All that remains of the mosque
A spokesperson from PT Minarak Lapindo Jaya, a subsidiary of PT Lapindo Brantas Inc, said that the company was unable to pay the compensation stipulated in Perpres 14/2007 due to the global financial crisis. The company created its own two options for payment soon after Perpres 14/2007 was issued. First there was a scheme to provide resettlement in new homes and compensation for property paid in instalments of roughly 15 million rupiah per month minus the value of the new home. The second option offered was compensation for property lost paid in installments of roughly 15 million rupiah per month.
Members of GEPPRES refuse to sell their land under any scheme other than the one stipulated in Perpres 14/2007. GEPPRES members come from four villages (Jatirejo, Kedungbendo, Siring and Renokenongo) and as of December 2009 PT Lapindo Brantas Inc has not paid the second instalment due to the 157 land title holders among them. Needless to say, GEPPRES has good reason to keep up its struggle; members believe that at the very least, Lapindo still owes them for homes and land lost to the mud.
GEPPRES is only one of several disaster victims’ groups that have formed throughout East Java, and each has reacted differently to the schemes offered by PT Minarak Lapindo Jaya. Generally speaking, groups have fallen into one of two categories: those who accept compensation under one of the schemes and those who do not.
While GEPPRES has refused the compensation offer, a group known as the Lapindo Mud Victims (GKLL) has accepted resettlement to Kahuripan Nirwana village and compensation paid in instalments. Roughly 2000 households throughout Porong accepted this scheme but villagers claim that PT Minarak Lapindo Jaya has only provided about 500 houses so far.
Another large group with more than 3000 members which goes by the name Tim 16 Perumtas (Housing Estate 16 Team), most of whom formerly lived in the same housing estate within Kedungbendo village, chose the second scheme promising installments of 15 million rupiah per month. Another group of victims from Renokenongo are called Pagar Rekorlap or Wong Pasar (the Market People) owing to the fact that they were the last to leave the emergency evacuation area at Porong Market, initially chose instalments of 15 million per month. However the group ultimately fractured when 506 households decided to build a new village and move together to Kedung Gampil, land currently used for sugar cane cultivation.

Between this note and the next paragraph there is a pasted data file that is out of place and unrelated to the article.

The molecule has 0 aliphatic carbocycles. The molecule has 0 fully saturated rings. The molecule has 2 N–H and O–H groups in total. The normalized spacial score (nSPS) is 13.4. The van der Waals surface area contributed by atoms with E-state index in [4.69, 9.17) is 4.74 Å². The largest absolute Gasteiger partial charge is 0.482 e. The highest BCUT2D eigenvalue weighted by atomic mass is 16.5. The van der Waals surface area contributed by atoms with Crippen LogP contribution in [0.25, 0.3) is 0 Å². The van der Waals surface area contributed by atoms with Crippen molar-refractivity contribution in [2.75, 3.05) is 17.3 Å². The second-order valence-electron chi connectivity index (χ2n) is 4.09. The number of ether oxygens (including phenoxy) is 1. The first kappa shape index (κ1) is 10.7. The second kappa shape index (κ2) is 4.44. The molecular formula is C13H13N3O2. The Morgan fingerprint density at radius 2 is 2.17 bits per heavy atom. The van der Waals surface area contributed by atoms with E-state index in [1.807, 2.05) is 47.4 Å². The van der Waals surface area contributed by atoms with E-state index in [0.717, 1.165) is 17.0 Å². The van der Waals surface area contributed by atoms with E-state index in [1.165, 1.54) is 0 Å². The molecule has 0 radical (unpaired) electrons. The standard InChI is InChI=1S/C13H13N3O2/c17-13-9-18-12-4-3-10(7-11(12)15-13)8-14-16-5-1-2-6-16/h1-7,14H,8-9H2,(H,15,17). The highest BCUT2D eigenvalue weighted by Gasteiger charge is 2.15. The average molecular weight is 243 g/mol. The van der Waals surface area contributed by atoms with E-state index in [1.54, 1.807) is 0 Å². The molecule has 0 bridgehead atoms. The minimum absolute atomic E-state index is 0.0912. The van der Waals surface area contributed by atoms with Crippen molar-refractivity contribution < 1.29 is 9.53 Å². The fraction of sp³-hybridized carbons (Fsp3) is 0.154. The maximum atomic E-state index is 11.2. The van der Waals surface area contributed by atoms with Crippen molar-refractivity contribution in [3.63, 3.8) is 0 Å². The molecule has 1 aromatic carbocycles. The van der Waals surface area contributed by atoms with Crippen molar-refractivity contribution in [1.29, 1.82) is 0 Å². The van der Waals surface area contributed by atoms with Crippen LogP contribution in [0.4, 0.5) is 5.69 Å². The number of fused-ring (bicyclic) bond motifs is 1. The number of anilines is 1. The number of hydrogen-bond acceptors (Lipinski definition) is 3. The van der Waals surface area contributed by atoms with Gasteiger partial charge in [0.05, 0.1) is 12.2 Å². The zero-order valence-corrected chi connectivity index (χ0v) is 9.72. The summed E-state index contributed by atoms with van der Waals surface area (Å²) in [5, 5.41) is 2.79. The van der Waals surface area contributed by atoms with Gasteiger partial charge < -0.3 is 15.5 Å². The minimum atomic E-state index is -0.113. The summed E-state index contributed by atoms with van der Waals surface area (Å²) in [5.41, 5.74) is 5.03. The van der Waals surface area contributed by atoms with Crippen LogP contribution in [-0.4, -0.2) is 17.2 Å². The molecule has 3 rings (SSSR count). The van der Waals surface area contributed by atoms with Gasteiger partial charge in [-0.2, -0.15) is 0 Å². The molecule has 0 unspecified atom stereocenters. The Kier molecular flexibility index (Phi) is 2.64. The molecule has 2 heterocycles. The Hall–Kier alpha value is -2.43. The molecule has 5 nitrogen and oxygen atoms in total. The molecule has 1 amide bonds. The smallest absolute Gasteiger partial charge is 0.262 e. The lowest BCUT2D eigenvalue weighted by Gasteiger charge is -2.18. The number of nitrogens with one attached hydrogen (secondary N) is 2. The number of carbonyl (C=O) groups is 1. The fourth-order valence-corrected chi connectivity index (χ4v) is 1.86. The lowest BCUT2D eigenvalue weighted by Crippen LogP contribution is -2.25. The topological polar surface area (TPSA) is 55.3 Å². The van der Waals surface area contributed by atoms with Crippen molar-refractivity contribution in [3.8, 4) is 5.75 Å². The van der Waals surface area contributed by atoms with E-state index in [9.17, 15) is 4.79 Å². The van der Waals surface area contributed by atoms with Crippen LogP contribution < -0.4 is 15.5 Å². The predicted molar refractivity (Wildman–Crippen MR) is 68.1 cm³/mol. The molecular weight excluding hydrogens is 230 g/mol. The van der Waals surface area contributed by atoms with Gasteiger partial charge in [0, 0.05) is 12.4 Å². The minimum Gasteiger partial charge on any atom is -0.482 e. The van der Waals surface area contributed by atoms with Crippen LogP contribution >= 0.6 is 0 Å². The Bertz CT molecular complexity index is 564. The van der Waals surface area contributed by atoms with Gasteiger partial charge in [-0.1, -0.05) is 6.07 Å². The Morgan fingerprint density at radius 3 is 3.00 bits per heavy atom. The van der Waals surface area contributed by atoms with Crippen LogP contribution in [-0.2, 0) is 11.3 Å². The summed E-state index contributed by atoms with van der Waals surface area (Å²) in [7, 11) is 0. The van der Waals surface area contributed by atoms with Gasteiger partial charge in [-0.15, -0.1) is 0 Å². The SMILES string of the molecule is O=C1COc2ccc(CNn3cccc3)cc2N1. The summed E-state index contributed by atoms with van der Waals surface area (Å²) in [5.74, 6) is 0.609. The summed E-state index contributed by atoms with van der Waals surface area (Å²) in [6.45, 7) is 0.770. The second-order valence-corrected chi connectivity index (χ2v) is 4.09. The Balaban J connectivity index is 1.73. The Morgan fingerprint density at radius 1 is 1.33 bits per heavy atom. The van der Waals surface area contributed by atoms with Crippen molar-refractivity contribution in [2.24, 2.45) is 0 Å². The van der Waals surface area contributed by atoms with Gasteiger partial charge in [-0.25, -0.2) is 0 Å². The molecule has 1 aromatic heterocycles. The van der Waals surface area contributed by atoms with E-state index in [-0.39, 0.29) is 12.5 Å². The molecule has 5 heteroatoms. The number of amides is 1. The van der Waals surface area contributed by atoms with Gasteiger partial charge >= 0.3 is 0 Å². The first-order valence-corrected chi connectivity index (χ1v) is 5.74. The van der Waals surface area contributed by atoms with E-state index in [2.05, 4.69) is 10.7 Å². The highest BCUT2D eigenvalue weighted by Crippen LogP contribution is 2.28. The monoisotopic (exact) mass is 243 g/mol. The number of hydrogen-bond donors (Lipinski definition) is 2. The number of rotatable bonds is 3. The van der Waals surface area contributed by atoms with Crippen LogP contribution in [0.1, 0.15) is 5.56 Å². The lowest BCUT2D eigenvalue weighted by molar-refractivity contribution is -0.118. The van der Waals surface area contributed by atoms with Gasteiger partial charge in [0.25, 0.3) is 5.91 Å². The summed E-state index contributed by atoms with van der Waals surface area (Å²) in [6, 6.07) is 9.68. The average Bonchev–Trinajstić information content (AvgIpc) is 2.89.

Memory as social resistance
I asked Cak Harto, ‘Why do you tell me these stories about your village, so painfully reconstructing each detail for me?’ His response was that he hoped I would write his story, so that the world would know of the people’s daunting struggle in the face of the Lapindo disaster. He hopes to raise sympathy for what they’ve endured, as well as understanding and strength to support their fight for compensation. He admitted that he was tired after more than three years of negotiating and demonstrating. As I stood listening to him, I realised that, for Cak Harto, the power to recall events was its own form of social resistance.
As I stood listening to him, I realised that, for Cak Harto, the power to recall events was its own form of social resistance
Later that night, he drew a detailed map of his village on my notepad. ‘Right here was our fruit market,’ he said, pointing to the middle of the map. He recalled a huge fruit market where traders came in every night to sell their produce. All that remained now were empty stalls. ‘Here, there were many shops. My family used one of then as a motorbike showroom,’ he continued. Cak Harto then pointed to where he had drawn a small picture of the main gate of Jatirejo village, a command post or ‘posko’ – ‘This is where I spent most of my time talking with friends, day and night.’ As I couldn’t help but note, the gate now led to nowhere.